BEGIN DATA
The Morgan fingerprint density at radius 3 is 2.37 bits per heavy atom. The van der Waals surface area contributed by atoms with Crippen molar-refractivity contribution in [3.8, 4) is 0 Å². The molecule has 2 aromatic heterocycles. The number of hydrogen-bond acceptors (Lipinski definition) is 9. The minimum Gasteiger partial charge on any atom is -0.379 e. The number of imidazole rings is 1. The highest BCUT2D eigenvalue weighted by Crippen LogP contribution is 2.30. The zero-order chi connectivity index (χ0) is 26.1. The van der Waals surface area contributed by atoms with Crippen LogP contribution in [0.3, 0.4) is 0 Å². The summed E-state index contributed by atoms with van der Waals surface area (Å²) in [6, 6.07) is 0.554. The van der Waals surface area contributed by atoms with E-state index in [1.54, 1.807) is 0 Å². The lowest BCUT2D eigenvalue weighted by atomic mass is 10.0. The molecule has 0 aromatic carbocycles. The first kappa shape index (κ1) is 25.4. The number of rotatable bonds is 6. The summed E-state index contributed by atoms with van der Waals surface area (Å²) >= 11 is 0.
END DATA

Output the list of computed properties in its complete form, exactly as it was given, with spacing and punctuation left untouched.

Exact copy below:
The Morgan fingerprint density at radius 3 is 2.37 bits per heavy atom. The van der Waals surface area contributed by atoms with Crippen molar-refractivity contribution in [3.8, 4) is 0 Å². The molecule has 2 aromatic heterocycles. The number of hydrogen-bond acceptors (Lipinski definition) is 9. The minimum Gasteiger partial charge on any atom is -0.379 e. The number of imidazole rings is 1. The highest BCUT2D eigenvalue weighted by Crippen LogP contribution is 2.30. The zero-order chi connectivity index (χ0) is 26.1. The van der Waals surface area contributed by atoms with Crippen LogP contribution in [0.3, 0.4) is 0 Å². The summed E-state index contributed by atoms with van der Waals surface area (Å²) in [6, 6.07) is 0.554. The van der Waals surface area contributed by atoms with E-state index in [1.54, 1.807) is 0 Å². The lowest BCUT2D eigenvalue weighted by atomic mass is 10.0. The molecule has 0 aromatic carbocycles. The first kappa shape index (κ1) is 25.4. The number of rotatable bonds is 6. The summed E-state index contributed by atoms with van der Waals surface area (Å²) >= 11 is 0.